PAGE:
Thursday, May 24, 2012

little sculptures birdsongs and foam

helen fuller

Helen Fuller was one of my teachers 25 million years ago when I did my undergraduate degree at QUT.  I remember finding her intriguing but I was too young to fully take advantage of her off-beat creativity and gentle encouragement.  Since that time Helen has moved to Adelaide and is now making pots.  I love these pots, I like the way Fuller has used the composition to flatten the pots which weirdly draws attention to their 3 dimensionality.  The marks of making are very evident in the surface texture and the form refers to domestic shapes.  For a painter to make pots like this where the surface texture, form and colour and composition of the drawings are pulling back and forward in an evenly weighted dialogue is very unusual.  It intersects with my concerns about drawing on pots becoming too superficial, and decorative.  I like the way the form of the pots are in tension with the composition which seems to be trying the pull them into a different shape  the further I get into this degree the more I discover the materiality is an important element in my making.  Concerns from the beginning of my interest in pots have developed into a dogged exploration of surface and form, a continual striving for the drawings to work back and forwards with the surface and form.

Tijne Meulendijks & Claudine Marzik

Claudine and Tijne are showing their work with the Noosa  exhibition of Swamp Cartography.  creatively this has been the most satisfying and inspiring exhibition of the tour.  Tijne was grappling with 3 metre long raspberry canes and weaving them into a bramble wall  when I arrived at the gallery and Claudine paintings picked up the jagged, light uneven grid of the brambles and examined them anew in two-dimensions.

I love how the paintings are in dialogue with the sculpture and the way Tijne brings the natural world into the gallery, magnifying and refining diverse elements of an eco-system.  These works also speak very strongly about process and materiality, The paintings revealing sanded layers and robust marks of gesture.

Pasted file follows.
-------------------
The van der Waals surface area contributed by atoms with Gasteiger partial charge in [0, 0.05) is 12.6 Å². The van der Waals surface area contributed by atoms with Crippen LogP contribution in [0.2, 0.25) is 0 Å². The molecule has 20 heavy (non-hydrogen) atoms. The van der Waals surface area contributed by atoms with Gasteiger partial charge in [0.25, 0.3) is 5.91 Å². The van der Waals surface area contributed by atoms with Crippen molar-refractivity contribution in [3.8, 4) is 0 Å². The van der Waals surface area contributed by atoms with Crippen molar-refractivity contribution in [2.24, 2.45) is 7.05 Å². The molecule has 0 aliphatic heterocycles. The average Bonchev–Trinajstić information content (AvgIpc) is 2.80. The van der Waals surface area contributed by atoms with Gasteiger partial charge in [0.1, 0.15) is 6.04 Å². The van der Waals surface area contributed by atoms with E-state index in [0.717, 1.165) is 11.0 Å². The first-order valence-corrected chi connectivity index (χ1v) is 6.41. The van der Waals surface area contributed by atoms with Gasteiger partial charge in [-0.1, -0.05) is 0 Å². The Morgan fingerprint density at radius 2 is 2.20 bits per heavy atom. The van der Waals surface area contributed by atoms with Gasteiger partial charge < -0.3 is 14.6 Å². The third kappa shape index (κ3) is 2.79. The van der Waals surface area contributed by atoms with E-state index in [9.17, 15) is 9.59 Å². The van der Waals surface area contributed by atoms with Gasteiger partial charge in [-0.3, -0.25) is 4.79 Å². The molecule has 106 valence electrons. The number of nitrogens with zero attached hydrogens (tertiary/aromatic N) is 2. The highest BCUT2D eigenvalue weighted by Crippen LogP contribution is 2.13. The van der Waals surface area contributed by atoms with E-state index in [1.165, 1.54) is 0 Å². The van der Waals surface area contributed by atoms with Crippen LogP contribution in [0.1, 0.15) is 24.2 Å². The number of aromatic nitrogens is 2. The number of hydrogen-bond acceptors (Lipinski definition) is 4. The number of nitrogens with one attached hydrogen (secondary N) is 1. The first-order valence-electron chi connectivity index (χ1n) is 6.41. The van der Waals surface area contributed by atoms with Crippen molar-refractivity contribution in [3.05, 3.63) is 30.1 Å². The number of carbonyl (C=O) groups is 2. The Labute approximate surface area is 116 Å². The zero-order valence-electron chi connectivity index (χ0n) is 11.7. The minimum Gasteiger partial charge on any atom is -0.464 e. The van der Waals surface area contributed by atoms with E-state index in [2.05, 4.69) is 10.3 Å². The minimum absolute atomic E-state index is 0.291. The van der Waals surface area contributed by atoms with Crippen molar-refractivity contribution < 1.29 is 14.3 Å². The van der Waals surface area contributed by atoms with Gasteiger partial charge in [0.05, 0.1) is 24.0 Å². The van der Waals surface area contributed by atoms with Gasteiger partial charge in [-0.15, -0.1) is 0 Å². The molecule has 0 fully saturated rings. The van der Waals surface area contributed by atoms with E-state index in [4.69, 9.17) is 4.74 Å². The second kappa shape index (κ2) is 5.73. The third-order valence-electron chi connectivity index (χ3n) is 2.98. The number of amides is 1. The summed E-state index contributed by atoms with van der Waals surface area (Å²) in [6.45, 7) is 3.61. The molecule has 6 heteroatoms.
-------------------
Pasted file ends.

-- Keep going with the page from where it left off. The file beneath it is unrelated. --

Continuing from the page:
Swamp Cartography at Noosa

Wednesday, May 16, 2012

To foot or not to foot?

Turning a piece of pottery upside down and seeing a neat, formal foot enclosing the potter's mark , combines the pleasures of handling the shape and weight of an object with the gentle thrill of seeing a familiar potter's mark or, finding an unknown maker has left a clue, at the very bottom of the pot, a secret, intimate sign linking the maker and the user. The foot is an essential part of this pleasure as it contains the final piece of direct communication between the artist and the user of a pot.

When I was down at the ANU last week Micheal Keighry and I had a talk about form. I've been wrestling with the idea of footed or unfooted forms for some time. The footed forms place a pot firmly in a tradition creating a tension with the drawing which is abstract and contemporary. The small forms really work with a foot. As the pots get larger the foot stops raising the pot from the surface on which it sits in a dynamic way and starts drawing the eye towards itself in a a self-conscious near parody of traditional Japanese shapes. Why is this?

There is something I really love about footed bowls.  It is a potter's thing.  The foot on a thrown bowl talks about process and tradition.  There is a need for thrown bowls to be footed when they are decorated raw.  It is very difficult to turn unfooted bowls over in order to decorate near the bottom edge of the vessel.  A foot provides something for the potter to grab onto.  I also love how the foot adds an alert, exclaiming posture to the pot.  I feel that throwers are often asked to erase marks of making such as throwing lines, turning lines, feet.  The wheel is a humble, industrial machine from the lower echelons of the industrial spectrum, often signs of the craft of throwing are seen as a distraction or something inadvertent and ugly that should be erased.  For me the turned foot is a celebration of the thrower's skill, anyone who has ever thrown pots on a wheel knows the pleasure of a fine turned foot, it is a piece of communication between me and other throwers, an affirmation of my love for an underrated craft yet to fulfill it's creative potential.

Tuesday, May 1, 2012

Half moon vessels

Throwing large forms with half moon shape. The vessels are embedded with bushcombings in the throwing.
Bush combings are soaked in iron oxide and yellow glaze stain and thrown onto the pot after it has been pulled up twice.

*The half moons slumped during firing and are sitting very heavily on their bottoms. I like a pot that rises from the table. Analyzing Lucie Rie's shapes, her pots come off the table on a slight soft foot with a strong impulse upwards before bellying out.